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NRSC Chairman: Senate Should 'Vote to Expel' Moore if He Wins

WASHINGTON -- The chairman of the GOP's campaign arm in the upper chamber vowed to kick out Roy Moore should he win next month's Alabama Senate race, as a new accuser came forward with sexual assault allegations and her high school yearbook signed "Love, Roy Moore D.A."

National Republican Senatorial Committee Chairman Cory Gardner (R-Colo.) said in a statement today that he believes Moore's accusers "spoke with courage and truth, proving he is unfit to serve in the United States Senate and he should not run for office."

"If he refuses to withdraw and wins, the Senate should vote to expel him, because he does not meet the ethical and moral requirements of the United States Senate," Gardner added.

While the Republican National Committee has not yet announced any alteration in their fundraising agreement with Moore, the NRSC backed out last week after the first allegations against Moore surfaced.

The Washington Post reported Thursday on the allegations of four women, all named on the record, who say that Moore asked them out and kissed them when they were teenagers. One woman who was 14 at the time, which is below the age of consent for any sexual contact in Alabama (second-degree sexual abuse, a misdemeanor), said Moore took her to a rural home, undressed down to his underwear, touched her through her bra and underwear, and moved her hand toward his genitals before she asked that he take her home. Leigh Corfman said she voted for Donald Trump.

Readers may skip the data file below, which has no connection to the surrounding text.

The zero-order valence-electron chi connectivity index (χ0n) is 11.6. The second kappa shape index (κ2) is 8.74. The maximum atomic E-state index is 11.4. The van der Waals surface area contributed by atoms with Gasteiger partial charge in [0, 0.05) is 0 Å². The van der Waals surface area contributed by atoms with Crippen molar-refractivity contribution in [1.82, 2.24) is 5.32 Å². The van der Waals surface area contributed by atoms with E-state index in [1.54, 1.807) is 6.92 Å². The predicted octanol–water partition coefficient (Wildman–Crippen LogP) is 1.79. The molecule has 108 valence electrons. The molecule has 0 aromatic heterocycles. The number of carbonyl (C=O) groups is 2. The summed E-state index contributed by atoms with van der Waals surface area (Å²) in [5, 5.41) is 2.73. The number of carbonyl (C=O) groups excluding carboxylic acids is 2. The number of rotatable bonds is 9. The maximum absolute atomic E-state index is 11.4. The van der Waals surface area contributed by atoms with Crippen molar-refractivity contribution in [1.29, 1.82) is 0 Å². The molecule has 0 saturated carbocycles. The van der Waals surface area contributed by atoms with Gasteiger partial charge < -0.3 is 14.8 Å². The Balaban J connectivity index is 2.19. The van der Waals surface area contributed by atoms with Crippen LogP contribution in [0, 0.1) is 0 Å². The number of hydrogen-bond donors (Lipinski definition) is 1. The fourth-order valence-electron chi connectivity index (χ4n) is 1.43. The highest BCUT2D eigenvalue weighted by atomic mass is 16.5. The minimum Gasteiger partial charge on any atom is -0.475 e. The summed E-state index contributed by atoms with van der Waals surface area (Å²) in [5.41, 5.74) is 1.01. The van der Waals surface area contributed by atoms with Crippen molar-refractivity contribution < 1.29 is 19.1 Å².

At a New York press conference this afternoon alongside attorney Gloria Allred, Beverly Young Nelson gave an emotional account of an alleged encounter with Moore.

Nelson, who turns 56 this week, worked at the Old Hickory House restaurant in Gadsden, Ala., as an after-school job beginning when she was 15 years old. Moore, she said, "came in almost every night and he would stay until closing time," sitting at the same counter seat. "He would pull the ends of my red hair … He would compliment me on my looks, and I would think nothing of it. I was accustomed to men flirting with me, because I was well developed and competed in beauty pageants. I did not attach any significance to Mr. Moore’s behavior towards me, and I did not respond to Mr. Moore’s flirtatious behavior."

In 1977, the 16-year-old brought her high school yearbook to work and Moore offered to sign it. The yearbook was shown at the press conference with the inscription, “To a sweeter, more beautiful girl I could not say 'Merry Christmas.' Christmas 1977, Love, Roy Moore D.A., 12-22-77, Olde Hickory House.”